How to Mitigate Business Risk Using SAM and SLM Tools

Most companies understand the risks associated with disaster recovery and business continuity and plan accordingly. Few can say the same thing about the software they own -- or don't own, as the case may be. That's where software asset management and software license management tools can make a difference.

By Earl Follis and Ed Tittel
Wed, December 18, 2013

CIO — Superstorm Sandy, the Fukushima Daiichi nuclear plant near-meltdown and ongoing regional natural disasters such as Typhoon Haiyan all wreak havoc with the capability of many affected companies — thousands, if not more — to continue business operations.

We define business risk as any event or activity that threatens the capability of a company to concentrate on its primary goal of generating revenue. There's also business risk from unexpected or unbudgeted costs to a company owing to improper management or monitoring of the software running in an enterprise. Do you recognize that there may be significant business risks to your company lurking in your IT operations, even as you take the time to read this article?

Business risk is what organizations continually work to mitigate via disaster recovery or business continuity plans — and rightfully so. But a company may also be exposed to elevated business risks owing to two frequently overlooked issues: Software asset management (SAM) and software license management (SLM). Let's take a look at the how your organization can mitigate business risk using SAM and SLM.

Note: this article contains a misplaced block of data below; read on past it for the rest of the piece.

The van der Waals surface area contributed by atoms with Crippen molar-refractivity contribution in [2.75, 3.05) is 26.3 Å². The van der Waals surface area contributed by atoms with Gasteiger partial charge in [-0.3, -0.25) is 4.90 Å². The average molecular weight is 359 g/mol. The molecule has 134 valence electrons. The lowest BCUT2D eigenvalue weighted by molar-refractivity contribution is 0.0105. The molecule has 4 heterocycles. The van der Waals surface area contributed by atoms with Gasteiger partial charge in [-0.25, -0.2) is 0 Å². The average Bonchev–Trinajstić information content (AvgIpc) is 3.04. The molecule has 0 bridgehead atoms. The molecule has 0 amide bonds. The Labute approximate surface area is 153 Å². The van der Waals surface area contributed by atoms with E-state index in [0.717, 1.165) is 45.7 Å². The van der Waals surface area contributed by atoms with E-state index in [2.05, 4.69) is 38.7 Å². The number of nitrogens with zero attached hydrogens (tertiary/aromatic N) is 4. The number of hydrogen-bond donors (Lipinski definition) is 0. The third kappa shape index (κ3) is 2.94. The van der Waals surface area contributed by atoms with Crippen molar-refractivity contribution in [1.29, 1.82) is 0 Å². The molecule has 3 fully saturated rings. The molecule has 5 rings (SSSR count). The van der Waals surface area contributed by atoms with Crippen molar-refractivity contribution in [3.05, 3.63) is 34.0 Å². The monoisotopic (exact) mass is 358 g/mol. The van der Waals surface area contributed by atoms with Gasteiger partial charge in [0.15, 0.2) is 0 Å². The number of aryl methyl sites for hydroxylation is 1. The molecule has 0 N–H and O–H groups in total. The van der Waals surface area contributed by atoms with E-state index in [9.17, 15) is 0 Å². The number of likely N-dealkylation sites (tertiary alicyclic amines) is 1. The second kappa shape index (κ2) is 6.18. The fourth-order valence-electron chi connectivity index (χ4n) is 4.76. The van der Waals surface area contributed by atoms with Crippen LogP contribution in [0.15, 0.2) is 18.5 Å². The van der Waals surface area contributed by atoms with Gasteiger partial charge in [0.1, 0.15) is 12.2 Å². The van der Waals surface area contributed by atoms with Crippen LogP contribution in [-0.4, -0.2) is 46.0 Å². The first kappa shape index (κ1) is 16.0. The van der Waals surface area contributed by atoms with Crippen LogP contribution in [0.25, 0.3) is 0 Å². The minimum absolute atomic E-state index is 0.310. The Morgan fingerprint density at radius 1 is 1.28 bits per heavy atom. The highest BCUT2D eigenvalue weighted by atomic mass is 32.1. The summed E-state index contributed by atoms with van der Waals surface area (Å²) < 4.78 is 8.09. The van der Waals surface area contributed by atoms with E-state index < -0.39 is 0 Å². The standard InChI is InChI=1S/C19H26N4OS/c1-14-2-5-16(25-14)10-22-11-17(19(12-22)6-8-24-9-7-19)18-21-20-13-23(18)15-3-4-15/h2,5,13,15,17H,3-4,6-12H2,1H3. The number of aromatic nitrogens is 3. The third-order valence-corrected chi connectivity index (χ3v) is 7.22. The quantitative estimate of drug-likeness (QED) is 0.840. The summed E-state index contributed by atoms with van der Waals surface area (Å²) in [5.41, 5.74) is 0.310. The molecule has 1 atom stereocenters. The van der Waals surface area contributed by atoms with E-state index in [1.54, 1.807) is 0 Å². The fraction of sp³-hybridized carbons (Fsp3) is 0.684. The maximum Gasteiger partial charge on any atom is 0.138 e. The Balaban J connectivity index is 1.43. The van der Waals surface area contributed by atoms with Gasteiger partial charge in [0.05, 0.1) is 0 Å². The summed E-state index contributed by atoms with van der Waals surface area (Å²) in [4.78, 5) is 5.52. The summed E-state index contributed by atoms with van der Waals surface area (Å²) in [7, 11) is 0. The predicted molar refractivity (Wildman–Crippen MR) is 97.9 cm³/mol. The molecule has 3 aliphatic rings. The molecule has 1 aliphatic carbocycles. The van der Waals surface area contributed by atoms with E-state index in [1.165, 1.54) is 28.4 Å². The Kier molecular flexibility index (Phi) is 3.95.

Managing Software Assets: Know What Users Have Installed

Managing software assets is often treated as an afterthought in many enterprise IT organizations. Mismanagement of software assets is often thought of as a low-priority, "victimless" action — that is, a task that doesn't directly impact your company or its business. No one calls and complains if you haven't run a software inventory scan in the last week or month or year.

Yet improperly managing software assets exposes the company to considerable business risk simply because of the likelihood that your users may run unapproved software on the company computers they use to perform their jobs. Unapproved software installed or running in an enterprise can produce numerous detrimental effects:

  • Exposing the company to copyright lawsuits and fines if software isn't properly licensed
  • Increasing the hardware budget for upgrades arising from contention for disk space, processor and/or RAM resources
  • Increasing support costs and the general complexity of the computing environment
  • Introducing security exposures thanks to unapproved software that may conflict with approved software or contain viruses
  • Causing corporate compliance issues or outright financial liabilities from use of unauthorized software

A comprehensive, automated SAM tool can mitigate all of these potential risks. SAM tools perform regular, automated scans of all corporate computing resources, looking for approved and unapproved software installations. The output of a SAM tool includes a listing and inventory count of all instances of approved corporate software, as well as any instances of unapproved software.

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